Sorry to hear about your miscarriages. I had my second child at 43 after two miscarriages. While the miscarriages were extremely sad for us we knew that we wanted to keep trying, so we did. What I learned along the way in getting fertility suuport was that if you are doing insemination do two proceedures during your fertile time. My husbands sperm count was lower, so we did the spin, and my progesterine was not substantially low but it was low. I asked for, and recieved, a progesterin insert once we were pregnant following the 2 miscarriages. I was told by one Dr. that there was no real proof that it works, but I feel like it did. I think it is important. (Have you had your hormones checked?) Oh, and I also did accupuncture to get my cycle on track after each miscarriage with Dr. Oh in Lake Merrit area. I personally think our culture makes too big a deal about having a child in your forties. Anon
Recently I had a miscarriage due to a uterine infection. I am wondering if there are other women out there who have had the same thing happen. This past week I felt very sick, temperature, body aches, sore legs, chills, etc. I thought I had the flu. A day later my water broke at 16 weeks. I ended up losing my little son. The doctors think I may have had a uterine infection or some other infection. I was in the hospital for a week on heavy antibiotics since the infection was so bad. I am stuck thinking I did something or maybe I am just not healthy enough for this to have happened in the first place.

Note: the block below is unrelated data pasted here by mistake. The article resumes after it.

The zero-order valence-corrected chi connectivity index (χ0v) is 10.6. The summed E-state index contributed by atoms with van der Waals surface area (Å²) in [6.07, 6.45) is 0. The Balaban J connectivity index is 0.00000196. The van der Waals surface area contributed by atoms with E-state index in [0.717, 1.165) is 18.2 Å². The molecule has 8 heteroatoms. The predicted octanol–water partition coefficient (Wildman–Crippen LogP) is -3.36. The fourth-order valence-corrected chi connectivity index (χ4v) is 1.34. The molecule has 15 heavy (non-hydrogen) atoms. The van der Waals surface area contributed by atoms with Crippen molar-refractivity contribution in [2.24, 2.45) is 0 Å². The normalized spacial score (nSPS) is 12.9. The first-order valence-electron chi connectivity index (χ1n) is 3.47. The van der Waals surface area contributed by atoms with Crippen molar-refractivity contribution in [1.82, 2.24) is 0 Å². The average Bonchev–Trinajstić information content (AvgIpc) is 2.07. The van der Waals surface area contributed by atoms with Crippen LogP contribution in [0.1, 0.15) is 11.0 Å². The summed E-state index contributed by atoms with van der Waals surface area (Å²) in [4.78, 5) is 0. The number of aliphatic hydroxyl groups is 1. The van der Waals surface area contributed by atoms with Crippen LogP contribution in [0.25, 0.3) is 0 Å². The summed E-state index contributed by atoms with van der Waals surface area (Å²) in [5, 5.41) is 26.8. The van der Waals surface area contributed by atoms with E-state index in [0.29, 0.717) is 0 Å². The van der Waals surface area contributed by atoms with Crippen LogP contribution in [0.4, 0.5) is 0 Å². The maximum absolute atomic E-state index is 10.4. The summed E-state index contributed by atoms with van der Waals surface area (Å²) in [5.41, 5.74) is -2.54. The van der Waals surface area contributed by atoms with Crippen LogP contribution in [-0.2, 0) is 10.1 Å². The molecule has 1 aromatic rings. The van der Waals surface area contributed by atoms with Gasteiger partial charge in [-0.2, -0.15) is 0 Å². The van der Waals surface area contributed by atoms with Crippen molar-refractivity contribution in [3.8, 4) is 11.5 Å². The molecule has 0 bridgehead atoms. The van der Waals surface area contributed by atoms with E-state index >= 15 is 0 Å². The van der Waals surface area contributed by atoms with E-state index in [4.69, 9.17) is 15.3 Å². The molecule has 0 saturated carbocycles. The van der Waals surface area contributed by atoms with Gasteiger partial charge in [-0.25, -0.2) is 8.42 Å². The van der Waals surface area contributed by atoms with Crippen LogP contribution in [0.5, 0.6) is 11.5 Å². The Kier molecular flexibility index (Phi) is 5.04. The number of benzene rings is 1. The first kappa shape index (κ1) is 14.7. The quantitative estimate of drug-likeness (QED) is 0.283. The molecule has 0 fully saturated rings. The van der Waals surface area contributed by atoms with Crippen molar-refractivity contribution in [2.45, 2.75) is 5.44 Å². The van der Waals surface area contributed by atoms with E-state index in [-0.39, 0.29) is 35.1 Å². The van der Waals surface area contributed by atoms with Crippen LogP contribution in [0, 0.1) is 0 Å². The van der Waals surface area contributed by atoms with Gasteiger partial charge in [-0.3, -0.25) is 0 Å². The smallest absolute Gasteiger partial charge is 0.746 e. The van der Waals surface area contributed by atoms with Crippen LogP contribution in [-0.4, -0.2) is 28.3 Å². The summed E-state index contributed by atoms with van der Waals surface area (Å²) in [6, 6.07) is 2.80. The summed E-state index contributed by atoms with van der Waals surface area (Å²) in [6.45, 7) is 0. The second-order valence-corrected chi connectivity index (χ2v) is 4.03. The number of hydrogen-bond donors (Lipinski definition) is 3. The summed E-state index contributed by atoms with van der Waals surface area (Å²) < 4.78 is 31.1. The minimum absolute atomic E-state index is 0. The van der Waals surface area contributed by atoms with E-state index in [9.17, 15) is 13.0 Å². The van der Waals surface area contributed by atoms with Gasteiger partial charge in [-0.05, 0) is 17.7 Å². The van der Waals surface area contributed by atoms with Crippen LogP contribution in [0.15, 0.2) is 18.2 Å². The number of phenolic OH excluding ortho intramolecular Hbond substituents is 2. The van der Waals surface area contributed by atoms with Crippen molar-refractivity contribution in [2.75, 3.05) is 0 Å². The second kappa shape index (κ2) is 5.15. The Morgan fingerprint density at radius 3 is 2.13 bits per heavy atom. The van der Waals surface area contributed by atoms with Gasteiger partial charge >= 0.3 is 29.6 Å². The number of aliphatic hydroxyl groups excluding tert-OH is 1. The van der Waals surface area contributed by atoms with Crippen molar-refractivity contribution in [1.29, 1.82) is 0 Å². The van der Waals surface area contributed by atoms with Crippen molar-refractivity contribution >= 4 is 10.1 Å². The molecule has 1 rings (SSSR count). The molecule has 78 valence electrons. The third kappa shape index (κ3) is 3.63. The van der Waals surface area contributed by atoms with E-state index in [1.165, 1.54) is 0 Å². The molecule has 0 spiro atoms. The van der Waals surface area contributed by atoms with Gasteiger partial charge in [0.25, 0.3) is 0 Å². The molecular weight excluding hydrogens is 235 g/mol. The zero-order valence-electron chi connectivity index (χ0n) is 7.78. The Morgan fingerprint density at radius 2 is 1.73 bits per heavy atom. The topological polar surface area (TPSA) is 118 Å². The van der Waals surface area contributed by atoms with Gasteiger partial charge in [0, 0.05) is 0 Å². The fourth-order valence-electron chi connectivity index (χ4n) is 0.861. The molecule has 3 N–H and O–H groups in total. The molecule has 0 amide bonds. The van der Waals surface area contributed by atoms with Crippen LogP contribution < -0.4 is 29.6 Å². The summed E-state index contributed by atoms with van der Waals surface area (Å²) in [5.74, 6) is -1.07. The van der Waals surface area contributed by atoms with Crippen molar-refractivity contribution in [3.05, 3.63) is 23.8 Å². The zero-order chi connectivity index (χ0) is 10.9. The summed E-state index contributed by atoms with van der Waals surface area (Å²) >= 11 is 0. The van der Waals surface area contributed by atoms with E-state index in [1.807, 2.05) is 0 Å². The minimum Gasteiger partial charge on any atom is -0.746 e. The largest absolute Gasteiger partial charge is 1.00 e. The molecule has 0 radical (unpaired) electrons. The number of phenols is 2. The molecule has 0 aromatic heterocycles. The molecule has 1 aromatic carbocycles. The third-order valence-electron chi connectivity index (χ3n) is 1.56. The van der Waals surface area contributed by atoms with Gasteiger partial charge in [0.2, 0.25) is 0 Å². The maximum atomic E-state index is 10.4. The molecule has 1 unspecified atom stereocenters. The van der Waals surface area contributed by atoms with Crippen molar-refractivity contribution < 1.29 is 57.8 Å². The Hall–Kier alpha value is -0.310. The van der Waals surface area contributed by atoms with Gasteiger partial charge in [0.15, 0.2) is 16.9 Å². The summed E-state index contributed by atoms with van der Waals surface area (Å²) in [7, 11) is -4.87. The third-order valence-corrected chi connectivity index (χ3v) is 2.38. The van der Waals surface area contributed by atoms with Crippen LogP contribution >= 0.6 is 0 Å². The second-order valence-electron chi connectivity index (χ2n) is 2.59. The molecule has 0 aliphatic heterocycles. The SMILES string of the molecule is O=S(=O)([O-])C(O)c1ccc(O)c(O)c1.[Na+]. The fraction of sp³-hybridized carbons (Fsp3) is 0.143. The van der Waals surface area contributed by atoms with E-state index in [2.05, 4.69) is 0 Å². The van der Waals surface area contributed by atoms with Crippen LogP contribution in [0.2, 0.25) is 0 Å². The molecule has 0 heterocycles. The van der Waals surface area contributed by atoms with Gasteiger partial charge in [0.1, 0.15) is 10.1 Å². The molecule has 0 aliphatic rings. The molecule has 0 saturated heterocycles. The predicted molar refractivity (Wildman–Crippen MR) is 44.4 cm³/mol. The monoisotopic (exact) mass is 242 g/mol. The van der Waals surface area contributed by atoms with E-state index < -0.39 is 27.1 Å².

I am so sorry to hear about your loss. It's one of the most terrible things that can happen. Please give your self time to grieve this one loss before you start worrying about future pregnancies. It will help you go forward if you give yourself time right now. Talk to your doctor about your experience, and maybe even about your feelings of loss and fear. He or she will probably be able to refer you to groups that offer support. And try to trust your doctor's thoughts about future pregnancies.